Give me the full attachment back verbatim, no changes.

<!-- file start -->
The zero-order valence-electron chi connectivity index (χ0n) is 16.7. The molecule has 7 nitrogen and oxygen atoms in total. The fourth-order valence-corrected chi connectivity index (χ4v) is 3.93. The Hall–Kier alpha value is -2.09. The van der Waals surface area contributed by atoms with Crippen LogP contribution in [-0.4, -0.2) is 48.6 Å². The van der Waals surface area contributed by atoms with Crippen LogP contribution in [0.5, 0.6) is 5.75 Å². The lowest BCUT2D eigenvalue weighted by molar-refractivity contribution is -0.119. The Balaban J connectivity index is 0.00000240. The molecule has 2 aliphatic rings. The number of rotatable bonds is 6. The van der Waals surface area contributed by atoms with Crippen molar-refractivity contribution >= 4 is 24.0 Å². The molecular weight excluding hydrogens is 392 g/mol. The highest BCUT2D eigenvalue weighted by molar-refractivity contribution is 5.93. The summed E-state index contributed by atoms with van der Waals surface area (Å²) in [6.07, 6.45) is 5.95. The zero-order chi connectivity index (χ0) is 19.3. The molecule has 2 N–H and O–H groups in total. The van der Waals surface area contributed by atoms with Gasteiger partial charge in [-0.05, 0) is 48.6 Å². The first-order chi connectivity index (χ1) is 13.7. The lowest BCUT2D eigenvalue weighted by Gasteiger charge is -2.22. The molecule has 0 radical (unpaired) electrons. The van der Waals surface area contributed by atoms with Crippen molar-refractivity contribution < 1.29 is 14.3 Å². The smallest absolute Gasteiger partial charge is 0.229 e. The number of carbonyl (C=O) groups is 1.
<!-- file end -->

The zero-order valence-electron chi connectivity index (χ0n) is 16.7. The molecule has 7 nitrogen and oxygen atoms in total. The fourth-order valence-corrected chi connectivity index (χ4v) is 3.93. The Hall–Kier alpha value is -2.09. The van der Waals surface area contributed by atoms with Crippen LogP contribution in [-0.4, -0.2) is 48.6 Å². The van der Waals surface area contributed by atoms with Crippen LogP contribution in [0.5, 0.6) is 5.75 Å². The lowest BCUT2D eigenvalue weighted by molar-refractivity contribution is -0.119. The Balaban J connectivity index is 0.00000240. The molecule has 2 aliphatic rings. The number of rotatable bonds is 6. The van der Waals surface area contributed by atoms with Crippen molar-refractivity contribution >= 4 is 24.0 Å². The molecular weight excluding hydrogens is 392 g/mol. The highest BCUT2D eigenvalue weighted by molar-refractivity contribution is 5.93. The summed E-state index contributed by atoms with van der Waals surface area (Å²) in [6.07, 6.45) is 5.95. The zero-order chi connectivity index (χ0) is 19.3. The molecule has 2 N–H and O–H groups in total. The van der Waals surface area contributed by atoms with Gasteiger partial charge in [-0.05, 0) is 48.6 Å². The first-order chi connectivity index (χ1) is 13.7. The lowest BCUT2D eigenvalue weighted by Gasteiger charge is -2.22. The molecule has 0 radical (unpaired) electrons. The van der Waals surface area contributed by atoms with Crippen molar-refractivity contribution < 1.29 is 14.3 Å². The smallest absolute Gasteiger partial charge is 0.229 e. The number of carbonyl (C=O) groups is 1.